KANSAS CITY, Mo. — It’s a pretty start to the day in the region with breezy conditions expected for most of the day today. Clouds will be filtering out the sunshine as a disturbance tracks through New Mexico. This will bring mid- and upper-level moisture towards the east-northeast and northeast, and that will at times create mostly cloudy conditions today and possibly tonight as well.

Overall though, this disturbance won’t do a lot for our weather, aside from creating clouds. There may be some showers west of the metro tonight, perhaps a few sprinkles locally. But there is a lot of dry air below 15,000 feet that the snow flakes (!) at that level melting to rain drops will have to overcome. I’m also watching a somewhat similar storm on Sunday too.


Kansas City Forecast:

Today: Variable clouds and seasonable. Breezy as well with gusts to 25 mph possible. Highs in the lower 60s.

Tonight: Variable clouds with perhaps a sprinkle or two. Lows in the 40-45-degree range.

Tomorrow: Partly cloudy and pleasant with highs in the mid-60s.

Saturday: About the same with more clouds moving through.

Sunday: More clouds with some showers possible on the Missouri side especially towards the east and southeast of the metro. Highs in the lower 60s.



Let’s start the morning off with a look at the upper-level system that will impact us over the next 24 hours or so. This is mainly a cloud generator for the region.

You can see it near the 4 Corners region. This will turn into a pretty good rain maker for areas in Texas as well as the southern U.S. Here is a look at the rainfall forecast into Sunday morning.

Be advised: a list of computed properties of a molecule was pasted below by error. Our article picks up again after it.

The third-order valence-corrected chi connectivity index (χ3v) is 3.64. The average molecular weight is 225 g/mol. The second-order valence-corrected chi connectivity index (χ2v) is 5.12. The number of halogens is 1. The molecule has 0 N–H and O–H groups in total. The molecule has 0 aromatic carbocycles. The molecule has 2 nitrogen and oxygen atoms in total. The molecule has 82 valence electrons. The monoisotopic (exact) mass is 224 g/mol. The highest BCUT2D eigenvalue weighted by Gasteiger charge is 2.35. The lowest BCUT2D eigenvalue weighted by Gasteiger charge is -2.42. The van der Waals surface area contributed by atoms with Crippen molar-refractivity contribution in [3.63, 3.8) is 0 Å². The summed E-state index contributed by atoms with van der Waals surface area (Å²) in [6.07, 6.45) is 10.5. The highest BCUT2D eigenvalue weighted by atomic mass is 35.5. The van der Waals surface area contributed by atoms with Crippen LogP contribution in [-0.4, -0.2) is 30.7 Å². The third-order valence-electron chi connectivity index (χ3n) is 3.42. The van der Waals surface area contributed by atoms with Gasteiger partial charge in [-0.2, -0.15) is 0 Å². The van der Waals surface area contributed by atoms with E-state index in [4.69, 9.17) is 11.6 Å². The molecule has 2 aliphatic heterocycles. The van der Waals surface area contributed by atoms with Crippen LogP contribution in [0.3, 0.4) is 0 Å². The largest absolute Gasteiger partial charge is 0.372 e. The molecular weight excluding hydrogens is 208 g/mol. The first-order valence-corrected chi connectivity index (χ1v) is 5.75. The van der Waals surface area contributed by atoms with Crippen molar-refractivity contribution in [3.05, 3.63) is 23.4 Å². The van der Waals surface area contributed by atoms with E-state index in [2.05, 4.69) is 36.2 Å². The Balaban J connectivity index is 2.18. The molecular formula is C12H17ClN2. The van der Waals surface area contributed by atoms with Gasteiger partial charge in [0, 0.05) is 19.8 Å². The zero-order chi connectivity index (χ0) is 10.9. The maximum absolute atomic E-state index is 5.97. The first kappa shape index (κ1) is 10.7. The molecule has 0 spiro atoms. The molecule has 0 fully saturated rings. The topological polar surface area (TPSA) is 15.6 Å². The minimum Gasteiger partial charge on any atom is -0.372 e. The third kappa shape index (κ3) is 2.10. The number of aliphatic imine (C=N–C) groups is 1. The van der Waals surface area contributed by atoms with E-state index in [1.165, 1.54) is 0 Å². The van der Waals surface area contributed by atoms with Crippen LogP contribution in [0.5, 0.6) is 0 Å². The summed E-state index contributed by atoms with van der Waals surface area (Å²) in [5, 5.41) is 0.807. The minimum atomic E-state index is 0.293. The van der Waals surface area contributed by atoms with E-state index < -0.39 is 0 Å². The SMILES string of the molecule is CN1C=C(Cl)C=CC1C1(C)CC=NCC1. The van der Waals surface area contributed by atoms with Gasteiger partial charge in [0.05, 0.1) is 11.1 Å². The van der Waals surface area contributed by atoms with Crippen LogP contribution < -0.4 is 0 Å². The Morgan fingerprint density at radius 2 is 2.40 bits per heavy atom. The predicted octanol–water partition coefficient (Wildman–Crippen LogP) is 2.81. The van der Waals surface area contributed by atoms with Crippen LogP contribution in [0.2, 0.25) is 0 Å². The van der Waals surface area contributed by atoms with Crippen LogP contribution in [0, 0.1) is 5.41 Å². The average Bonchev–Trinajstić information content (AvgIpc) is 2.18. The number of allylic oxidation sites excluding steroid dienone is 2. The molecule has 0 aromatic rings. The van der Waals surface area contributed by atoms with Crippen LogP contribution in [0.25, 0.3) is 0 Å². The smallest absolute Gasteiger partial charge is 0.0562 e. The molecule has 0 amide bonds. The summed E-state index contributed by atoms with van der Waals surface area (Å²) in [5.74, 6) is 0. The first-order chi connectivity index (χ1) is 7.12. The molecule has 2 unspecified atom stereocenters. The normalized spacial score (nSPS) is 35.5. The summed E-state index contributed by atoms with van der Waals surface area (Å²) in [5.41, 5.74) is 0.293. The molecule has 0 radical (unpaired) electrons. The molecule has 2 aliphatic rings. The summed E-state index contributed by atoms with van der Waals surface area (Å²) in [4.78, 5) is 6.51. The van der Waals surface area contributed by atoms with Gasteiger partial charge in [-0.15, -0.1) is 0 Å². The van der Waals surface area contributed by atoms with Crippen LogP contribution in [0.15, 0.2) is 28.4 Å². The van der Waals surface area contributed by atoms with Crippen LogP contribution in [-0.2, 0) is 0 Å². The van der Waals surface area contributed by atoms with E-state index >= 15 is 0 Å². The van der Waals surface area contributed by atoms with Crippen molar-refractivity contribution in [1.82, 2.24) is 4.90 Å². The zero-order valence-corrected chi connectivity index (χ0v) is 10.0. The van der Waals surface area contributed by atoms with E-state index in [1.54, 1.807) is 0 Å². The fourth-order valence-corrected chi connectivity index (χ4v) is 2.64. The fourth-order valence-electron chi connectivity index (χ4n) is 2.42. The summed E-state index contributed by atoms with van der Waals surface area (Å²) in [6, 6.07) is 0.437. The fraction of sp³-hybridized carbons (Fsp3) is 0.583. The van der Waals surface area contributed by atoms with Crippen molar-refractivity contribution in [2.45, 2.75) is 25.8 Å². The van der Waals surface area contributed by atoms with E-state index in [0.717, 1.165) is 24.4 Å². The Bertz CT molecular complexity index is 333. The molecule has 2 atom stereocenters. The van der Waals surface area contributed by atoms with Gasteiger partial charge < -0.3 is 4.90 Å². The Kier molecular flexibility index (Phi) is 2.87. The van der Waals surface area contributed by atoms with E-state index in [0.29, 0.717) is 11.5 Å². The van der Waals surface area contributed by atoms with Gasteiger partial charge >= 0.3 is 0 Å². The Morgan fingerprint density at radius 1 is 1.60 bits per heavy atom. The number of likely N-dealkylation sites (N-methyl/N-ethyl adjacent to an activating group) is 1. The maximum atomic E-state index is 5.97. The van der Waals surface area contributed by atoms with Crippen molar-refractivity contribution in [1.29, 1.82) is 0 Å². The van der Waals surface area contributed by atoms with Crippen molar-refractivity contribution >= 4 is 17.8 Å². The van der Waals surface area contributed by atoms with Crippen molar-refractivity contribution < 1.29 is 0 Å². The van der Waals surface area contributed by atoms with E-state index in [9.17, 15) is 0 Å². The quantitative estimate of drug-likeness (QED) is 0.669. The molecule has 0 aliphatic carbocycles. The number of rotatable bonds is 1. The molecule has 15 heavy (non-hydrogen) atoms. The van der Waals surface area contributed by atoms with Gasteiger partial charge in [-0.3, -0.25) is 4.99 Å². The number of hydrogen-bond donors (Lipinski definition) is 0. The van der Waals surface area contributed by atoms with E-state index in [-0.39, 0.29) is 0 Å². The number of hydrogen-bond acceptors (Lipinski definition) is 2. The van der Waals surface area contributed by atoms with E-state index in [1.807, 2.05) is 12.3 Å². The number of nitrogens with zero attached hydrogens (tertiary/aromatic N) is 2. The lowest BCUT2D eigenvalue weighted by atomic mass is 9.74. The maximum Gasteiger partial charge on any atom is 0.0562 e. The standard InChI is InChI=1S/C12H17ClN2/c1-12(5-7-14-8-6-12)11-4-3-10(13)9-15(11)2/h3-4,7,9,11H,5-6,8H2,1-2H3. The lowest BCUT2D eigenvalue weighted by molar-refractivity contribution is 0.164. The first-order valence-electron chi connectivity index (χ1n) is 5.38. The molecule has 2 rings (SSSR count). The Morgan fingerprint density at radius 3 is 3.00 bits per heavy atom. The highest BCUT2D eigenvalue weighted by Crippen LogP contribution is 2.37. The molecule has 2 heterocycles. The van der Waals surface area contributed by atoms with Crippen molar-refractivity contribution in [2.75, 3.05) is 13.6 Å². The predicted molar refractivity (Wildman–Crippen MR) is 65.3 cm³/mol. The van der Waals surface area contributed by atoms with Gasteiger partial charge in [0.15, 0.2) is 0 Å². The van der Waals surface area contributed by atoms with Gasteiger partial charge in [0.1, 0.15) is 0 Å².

Note the rains in the Plains. Just enough saturation across parts of the Plains that rain will have a minor impact.

The morning weather map shows the rain in the highlighted areas:

That rain will slowly fade. A new area will develop today (light) across western Kansas and come this way, but it will be going into more and more dry air and will likely fall apart as it approaches the State Line tonight.

Here is the morning run of the HRRR that shows the playout of this. Looks about right.

You can see how the upper-level system is rotating through Texas.

So this is system No. 1 and again as we track it over the coming days, it passes towards the south of Kansas City and eventually moves towards St. Louis.

There is also that little secondary dip that develops. That will likely be a cloud generator for us on Sunday with a small chance of some showers, especially on the Missouri side.

The model comparison for rain totals is next by the end of the day on Sunday. The GFS is wetter and does bring the rain towards roughly Interstate 70. The EURO is a bit more southeast.

I’ve been talking about possibly needing some rain chances for Sunday for the last few days on the air. Still watching this.

Swipe right for the EURO model and left for the GFS model

I think the GFS is overdone with the southeast Kansas rains, but this will likely be a good cloud maker for us, if nothing else.

Warm weather returns

After that though, we warm up. Starting on Monday (Halloween), we push 70 degrees, then we should be well into the 70s for several days next week to start November off.

Here is a look at the GFS model showing temperature anomalies for the first week of November.

This might be about 5 degrees overdone, on average. GFS bias in play, but it’s still a warm pattern.

Here are more specifics off the EURO. I think there is more potential with the higher winds expected.
Next Wednesday into Friday will be pretty windy as well.

Our next decent rain chance may wait until later next week.

The latest drought report came out with some decent news for areas southeast of the metro. Areas in green in the map have seen some improvement:

The needed rains on Monday were helpful, but didn’t change the drought status locally in Kansas City. The changes often are slower to work into the report.

Here is the latest for us.

Our feature photo comes from Grizzle. It was a neat sunset last night and perhaps another good one is coming tonight depending on the clouds.